Sailor Moon

No, I was not living under a rock. I just have not picked this show up during my childhood, shocking as one may call it. I did not wish to bother myself with it since it was too long for watch through, but now that there is news of a remake of this series come next summer, I thought to myself, “Now might be the best time than never to watch this series.” That said, here is my take on this series that should have been a part of my childhood.

The story revolves around Tsukino Usagi (Serena in the English Dub) as she happens to come across a mysterious cat with a bandage on her forehead. Removing it, not only does the cat somehow gained human speech, but also tells her that she is chosen to become the protector for the princess she is supposed to guard. From her transformation sequence to dealing with various scary demons, Usagi does not catch a break in dealing with whatever comes her way, even if she does not want to. It is this type of character archetype that I despise the most; those who have the power to help others but instead cower at the situation and not do anything about it, only to gain a sudden surge of power when they are calmed down or they realize something. However, I do sympathize with her, as she is just an eight-grade, middle school girl who just wanted to have a normal life full of her definition of happiness. This is a girl who will just about do anything to save her friends from danger, an important feature if one is dealing with the growing interest of anime in the United States for the younger generation (my generation).

Maybe it is because I am a college student and have a more developed hindsight of the world that shows like Sailor Moon simply do not pique my interest had I been much younger and watched it on TV on Toonami Jetstream and other affiliated channels. However, if there is one thing that I enjoyed much about this series, it is the slow and building character development of our little hero, Usagi. Throughout the beginning of the series, this girl would do nothing more but freeze due to fright and cry because she cannot believe that she can deal with things she finds scary, only to get her hopes up when Tuxedo Mask comes, saves her, and gives her words of encouragement to fight. As the series progresses, Usagi learns just what kind of a situation she is in and what she is going through. With such a serious calamity about to happen, the weight on her shoulders temporarily becomes much to heavy for her to handle. Her reaction is easily understood. To her, she is only a 14-year-old, how should be experiencing a apex of her middle school and teenage life. Fighting demons, going against a large evil organization, defeating the big bad boss – maybe someone who does not question their existence would not have any trouble with this, but not her. Over time, she accepts the challenge, knowing that if she does not do anything, the world is going to perish the same way that it did many years ago. Besides, she is not alone, as there are other sailor warriors who will be right by her side to help her with her troubles.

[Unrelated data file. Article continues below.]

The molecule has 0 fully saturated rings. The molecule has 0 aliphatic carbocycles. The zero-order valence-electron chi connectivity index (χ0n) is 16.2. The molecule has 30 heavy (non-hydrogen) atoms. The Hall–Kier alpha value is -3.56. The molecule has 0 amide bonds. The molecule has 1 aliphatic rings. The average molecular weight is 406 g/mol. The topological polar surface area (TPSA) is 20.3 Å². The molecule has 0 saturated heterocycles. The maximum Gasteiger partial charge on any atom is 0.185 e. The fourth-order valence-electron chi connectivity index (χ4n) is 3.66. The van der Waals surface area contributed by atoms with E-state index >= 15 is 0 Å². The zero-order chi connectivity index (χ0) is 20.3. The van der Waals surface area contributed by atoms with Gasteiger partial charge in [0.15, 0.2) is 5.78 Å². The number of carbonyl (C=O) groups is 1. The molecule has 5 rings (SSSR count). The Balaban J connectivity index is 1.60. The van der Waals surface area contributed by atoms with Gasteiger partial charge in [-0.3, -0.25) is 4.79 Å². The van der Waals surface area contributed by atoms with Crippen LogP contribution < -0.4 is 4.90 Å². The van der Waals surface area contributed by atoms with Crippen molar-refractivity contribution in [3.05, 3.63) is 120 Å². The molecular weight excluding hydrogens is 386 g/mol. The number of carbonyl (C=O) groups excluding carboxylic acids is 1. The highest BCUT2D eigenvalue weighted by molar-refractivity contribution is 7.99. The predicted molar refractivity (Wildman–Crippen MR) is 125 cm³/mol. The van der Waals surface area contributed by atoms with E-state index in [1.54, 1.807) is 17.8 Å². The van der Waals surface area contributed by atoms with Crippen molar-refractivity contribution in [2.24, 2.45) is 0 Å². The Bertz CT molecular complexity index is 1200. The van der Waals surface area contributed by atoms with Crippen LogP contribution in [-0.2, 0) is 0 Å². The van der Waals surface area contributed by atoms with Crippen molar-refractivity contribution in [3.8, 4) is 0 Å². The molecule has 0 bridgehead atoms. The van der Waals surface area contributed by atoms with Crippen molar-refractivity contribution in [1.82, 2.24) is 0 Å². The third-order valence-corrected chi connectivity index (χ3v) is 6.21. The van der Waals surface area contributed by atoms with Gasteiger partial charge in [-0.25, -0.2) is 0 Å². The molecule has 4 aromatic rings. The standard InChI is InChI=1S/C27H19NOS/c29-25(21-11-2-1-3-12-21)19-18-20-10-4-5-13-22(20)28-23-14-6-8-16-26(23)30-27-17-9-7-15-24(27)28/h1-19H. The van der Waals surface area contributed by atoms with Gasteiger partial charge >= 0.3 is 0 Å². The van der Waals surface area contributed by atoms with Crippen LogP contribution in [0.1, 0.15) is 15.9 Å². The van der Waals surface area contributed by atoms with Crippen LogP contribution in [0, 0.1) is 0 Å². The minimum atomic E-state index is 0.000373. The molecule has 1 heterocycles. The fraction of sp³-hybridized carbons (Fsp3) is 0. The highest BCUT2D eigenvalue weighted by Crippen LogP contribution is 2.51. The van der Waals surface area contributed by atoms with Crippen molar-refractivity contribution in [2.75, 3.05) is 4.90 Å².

Probably my favorite character throughout the first series was Nephrite. Here was a guy who used to do anything to gain some attention from the queen and power to their great demon lord, only to be defeated every time by the Sailor Warriors. During one of his more successful attempts to get some energy, he falls in love with Usagi’s best friend Naru, who is also shown to have feelings for him. The interactions between him and Naru and the expressions and emotions that he gained as he talked to her made him much more human than any other main villain portrayed. Of course, as soon as he said that he would abandon this role and status in the demon world in order to stay by Naru’s side forever, his death flag was waving high in the air, almost asking someone to do something to him. Sadly, he died a heroic death, saving the girl who taught him not only what it means to be human, but also gain the affections of what a human heart should have. Sure, a relationship between a demon and a human may have some people raising their eyebrows, but it is hard to dislike someone who sacrificed his life to save the one he loves. Tragic villains are a plus in my books, and Nephrite takes that role well.

While this show has not done much for me, I can see how such things may have moved many people into rooting for the fellow girls back in the day. If anything, I may be able to use my experience with this show as a comparison to how the future adaptation of the show is going to turn out. While I am not an avid manga reader, I have heard that the manga for this was supposed to be much deeper and certainly darker than one meant to give girls the wish to be sailor warriors like these characters. In any case, with the sense of how the show looked like back then, I am looking forward to what next year may bring to this show.


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